Invest in education, says NASA scientist
- Buhle Zuma
Dr Meyya Meyyappan, Chief Scientist for Exploration Technology NASA receives honorary Doctor of Science.
A NASA scientist has emphasised the role of education and the development of people as being key to growing South Africa.
Some of the world’s most successful countries have built their economies with fewer resources compared to South Africa, says Dr Meyya Meyyappan, Chief Scientist for Exploration Technology at the National Aeronautics and Space Administration (NASA) Ames Research Centre.
Singapore, Taiwan and South Korea are among the world’s leading economies despite having limited natural resources. This growth has largely been fuelled by the investment in education made by the respective countries, thus unlocking their most valuable assets.
“South Africa is blessed with natural resources, imagine combining the talents of the people and the natural resources – only the sky is the limit. The natural resources are already here, what is required is to develop the talent through education.”
Meyyappan was speaking at Wits shortly after receiving an honorary Doctor of Science degree from the University during the graduation ceremony of the Faculty of Engineering and the Built Environment. The ceremony was held on Thursaday, 02 April 2015.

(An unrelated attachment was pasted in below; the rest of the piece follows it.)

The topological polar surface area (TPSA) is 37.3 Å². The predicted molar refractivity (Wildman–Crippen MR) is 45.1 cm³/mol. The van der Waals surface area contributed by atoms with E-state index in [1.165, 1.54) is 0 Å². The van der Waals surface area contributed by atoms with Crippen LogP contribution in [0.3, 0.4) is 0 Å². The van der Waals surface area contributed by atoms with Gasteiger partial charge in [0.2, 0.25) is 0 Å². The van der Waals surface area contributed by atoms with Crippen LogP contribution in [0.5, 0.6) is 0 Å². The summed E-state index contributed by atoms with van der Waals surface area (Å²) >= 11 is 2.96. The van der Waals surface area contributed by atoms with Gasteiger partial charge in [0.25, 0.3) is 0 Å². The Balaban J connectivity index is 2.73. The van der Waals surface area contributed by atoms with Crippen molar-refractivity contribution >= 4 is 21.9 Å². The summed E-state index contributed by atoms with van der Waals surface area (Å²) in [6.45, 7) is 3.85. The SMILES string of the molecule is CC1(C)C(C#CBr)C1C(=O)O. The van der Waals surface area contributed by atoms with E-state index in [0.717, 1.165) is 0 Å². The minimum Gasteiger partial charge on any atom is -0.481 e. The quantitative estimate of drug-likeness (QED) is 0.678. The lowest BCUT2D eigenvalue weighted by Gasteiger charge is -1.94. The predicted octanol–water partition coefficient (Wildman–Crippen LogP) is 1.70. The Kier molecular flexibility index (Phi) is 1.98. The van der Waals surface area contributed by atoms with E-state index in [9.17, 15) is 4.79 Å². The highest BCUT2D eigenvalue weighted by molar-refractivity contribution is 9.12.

Addressing a hall full of graduates and guests, Meyyappan urged the students to study further and urged them to keep in mind their families, communities and South Africa throughout their careers.
Meyyappan is an internationally recognised researcher and pioneer in the field of nanotechnology. He was responsible for the first and only nanotechnology product to be flown to outer space aboard a satellite when the Navy tested the nanochemical sensors from his group in 2007. Later this sensor was used for crew cabin air quality monitoring in the International Space Station.
The honorary Doctor of Science degree bestowed upon him by the University recognises his technical excellence, leadership in this area and educational contributions.
In his acceptance speech, the multiple awarded scientist who has received NASA’s Outstanding Leadership Medal and the Engineer of the Year Award by the American Institute of Aeronautics and Astronautics, has described the Wits recognition as an “extraordinary honour. I am really humbled and delighted to be joining the Wits family today.”
To listen to his speech click here.
Although many graduates are eager to land a career in big businesses, Meyyappan called on the Witsies to be entrepreneurial in their thinking and emulate the likes of Elon Musk, a successful South African-born entrepreneur, engineer, inventor and investor, whom he credited for his efforts in revolutionising access to space